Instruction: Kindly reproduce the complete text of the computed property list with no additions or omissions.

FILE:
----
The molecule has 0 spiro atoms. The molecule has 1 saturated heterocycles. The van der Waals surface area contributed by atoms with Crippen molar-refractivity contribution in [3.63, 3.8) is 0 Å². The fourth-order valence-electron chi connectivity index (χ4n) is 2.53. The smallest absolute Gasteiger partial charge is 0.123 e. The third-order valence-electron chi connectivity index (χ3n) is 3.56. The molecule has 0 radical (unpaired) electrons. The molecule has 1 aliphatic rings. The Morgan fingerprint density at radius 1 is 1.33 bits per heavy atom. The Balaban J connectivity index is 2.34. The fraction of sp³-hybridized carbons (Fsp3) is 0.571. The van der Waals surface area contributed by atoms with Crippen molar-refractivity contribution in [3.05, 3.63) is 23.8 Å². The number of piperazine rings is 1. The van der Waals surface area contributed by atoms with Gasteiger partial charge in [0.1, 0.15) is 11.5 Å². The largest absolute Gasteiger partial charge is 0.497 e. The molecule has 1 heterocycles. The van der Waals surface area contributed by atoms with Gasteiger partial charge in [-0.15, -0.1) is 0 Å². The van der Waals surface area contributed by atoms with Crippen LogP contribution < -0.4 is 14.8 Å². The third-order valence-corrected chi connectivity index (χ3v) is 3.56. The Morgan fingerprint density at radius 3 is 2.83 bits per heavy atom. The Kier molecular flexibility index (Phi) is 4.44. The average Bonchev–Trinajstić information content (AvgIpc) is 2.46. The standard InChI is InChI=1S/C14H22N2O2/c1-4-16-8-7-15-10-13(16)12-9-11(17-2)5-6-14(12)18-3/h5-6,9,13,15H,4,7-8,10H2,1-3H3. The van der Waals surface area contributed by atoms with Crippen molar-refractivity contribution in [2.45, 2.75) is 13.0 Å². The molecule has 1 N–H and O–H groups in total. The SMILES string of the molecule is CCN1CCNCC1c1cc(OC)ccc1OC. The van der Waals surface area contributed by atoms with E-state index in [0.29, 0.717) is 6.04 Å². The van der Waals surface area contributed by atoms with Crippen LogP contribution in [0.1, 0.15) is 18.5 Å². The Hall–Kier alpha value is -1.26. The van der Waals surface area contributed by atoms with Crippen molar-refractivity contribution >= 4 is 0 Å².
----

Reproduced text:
The molecule has 0 spiro atoms. The molecule has 1 saturated heterocycles. The van der Waals surface area contributed by atoms with Crippen molar-refractivity contribution in [3.63, 3.8) is 0 Å². The fourth-order valence-electron chi connectivity index (χ4n) is 2.53. The smallest absolute Gasteiger partial charge is 0.123 e. The third-order valence-electron chi connectivity index (χ3n) is 3.56. The molecule has 0 radical (unpaired) electrons. The molecule has 1 aliphatic rings. The Morgan fingerprint density at radius 1 is 1.33 bits per heavy atom. The Balaban J connectivity index is 2.34. The fraction of sp³-hybridized carbons (Fsp3) is 0.571. The van der Waals surface area contributed by atoms with Crippen molar-refractivity contribution in [3.05, 3.63) is 23.8 Å². The number of piperazine rings is 1. The van der Waals surface area contributed by atoms with Gasteiger partial charge in [0.1, 0.15) is 11.5 Å². The largest absolute Gasteiger partial charge is 0.497 e. The molecule has 1 heterocycles. The van der Waals surface area contributed by atoms with Gasteiger partial charge in [-0.15, -0.1) is 0 Å². The van der Waals surface area contributed by atoms with Crippen LogP contribution < -0.4 is 14.8 Å². The third-order valence-corrected chi connectivity index (χ3v) is 3.56. The Morgan fingerprint density at radius 3 is 2.83 bits per heavy atom. The Kier molecular flexibility index (Phi) is 4.44. The average Bonchev–Trinajstić information content (AvgIpc) is 2.46. The standard InChI is InChI=1S/C14H22N2O2/c1-4-16-8-7-15-10-13(16)12-9-11(17-2)5-6-14(12)18-3/h5-6,9,13,15H,4,7-8,10H2,1-3H3. The van der Waals surface area contributed by atoms with Crippen molar-refractivity contribution in [2.45, 2.75) is 13.0 Å². The molecule has 1 N–H and O–H groups in total. The SMILES string of the molecule is CCN1CCNCC1c1cc(OC)ccc1OC. The van der Waals surface area contributed by atoms with E-state index in [0.29, 0.717) is 6.04 Å². The van der Waals surface area contributed by atoms with Crippen LogP contribution in [0.1, 0.15) is 18.5 Å². The Hall–Kier alpha value is -1.26. The van der Waals surface area contributed by atoms with Crippen molar-refractivity contribution >= 4 is 0 Å².